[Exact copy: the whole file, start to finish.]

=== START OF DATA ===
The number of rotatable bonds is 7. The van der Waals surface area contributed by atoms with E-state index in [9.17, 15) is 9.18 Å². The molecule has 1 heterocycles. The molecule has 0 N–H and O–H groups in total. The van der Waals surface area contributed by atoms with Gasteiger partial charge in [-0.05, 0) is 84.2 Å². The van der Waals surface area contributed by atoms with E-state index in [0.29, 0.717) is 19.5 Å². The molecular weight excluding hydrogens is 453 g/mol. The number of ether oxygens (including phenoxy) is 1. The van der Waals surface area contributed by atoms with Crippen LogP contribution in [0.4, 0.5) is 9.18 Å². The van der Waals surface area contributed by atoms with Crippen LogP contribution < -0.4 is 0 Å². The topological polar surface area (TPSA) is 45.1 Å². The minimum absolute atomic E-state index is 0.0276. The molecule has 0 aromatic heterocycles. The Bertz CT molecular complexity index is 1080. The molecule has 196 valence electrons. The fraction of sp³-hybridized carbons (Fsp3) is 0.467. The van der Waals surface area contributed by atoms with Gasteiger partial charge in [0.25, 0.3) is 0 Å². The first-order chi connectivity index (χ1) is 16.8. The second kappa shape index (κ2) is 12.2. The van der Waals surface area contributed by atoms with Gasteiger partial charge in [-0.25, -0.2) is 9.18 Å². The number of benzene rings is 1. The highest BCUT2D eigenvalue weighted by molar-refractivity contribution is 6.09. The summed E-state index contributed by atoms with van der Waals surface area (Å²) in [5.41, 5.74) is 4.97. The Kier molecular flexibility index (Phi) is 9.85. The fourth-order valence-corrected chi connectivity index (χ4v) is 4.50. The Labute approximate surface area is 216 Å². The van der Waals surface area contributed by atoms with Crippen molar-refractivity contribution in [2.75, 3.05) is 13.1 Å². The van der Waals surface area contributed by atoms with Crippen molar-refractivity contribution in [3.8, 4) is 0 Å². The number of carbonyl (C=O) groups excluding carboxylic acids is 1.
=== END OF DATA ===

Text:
The number of rotatable bonds is 7. The van der Waals surface area contributed by atoms with E-state index in [9.17, 15) is 9.18 Å². The molecule has 1 heterocycles. The molecule has 0 N–H and O–H groups in total. The van der Waals surface area contributed by atoms with Gasteiger partial charge in [-0.05, 0) is 84.2 Å². The van der Waals surface area contributed by atoms with E-state index in [0.29, 0.717) is 19.5 Å². The molecular weight excluding hydrogens is 453 g/mol. The number of ether oxygens (including phenoxy) is 1. The van der Waals surface area contributed by atoms with Crippen LogP contribution in [0.4, 0.5) is 9.18 Å². The van der Waals surface area contributed by atoms with Crippen LogP contribution < -0.4 is 0 Å². The topological polar surface area (TPSA) is 45.1 Å². The minimum absolute atomic E-state index is 0.0276. The molecule has 0 aromatic heterocycles. The Bertz CT molecular complexity index is 1080. The molecule has 196 valence electrons. The fraction of sp³-hybridized carbons (Fsp3) is 0.467. The van der Waals surface area contributed by atoms with Gasteiger partial charge in [0.25, 0.3) is 0 Å². The first-order chi connectivity index (χ1) is 16.8. The second kappa shape index (κ2) is 12.2. The van der Waals surface area contributed by atoms with Gasteiger partial charge in [-0.25, -0.2) is 9.18 Å². The number of benzene rings is 1. The highest BCUT2D eigenvalue weighted by molar-refractivity contribution is 6.09. The summed E-state index contributed by atoms with van der Waals surface area (Å²) in [5.41, 5.74) is 4.97. The Kier molecular flexibility index (Phi) is 9.85. The fourth-order valence-corrected chi connectivity index (χ4v) is 4.50. The Labute approximate surface area is 216 Å². The van der Waals surface area contributed by atoms with Crippen molar-refractivity contribution in [2.75, 3.05) is 13.1 Å². The van der Waals surface area contributed by atoms with Crippen molar-refractivity contribution in [3.8, 4) is 0 Å². The number of carbonyl (C=O) groups excluding carboxylic acids is 1.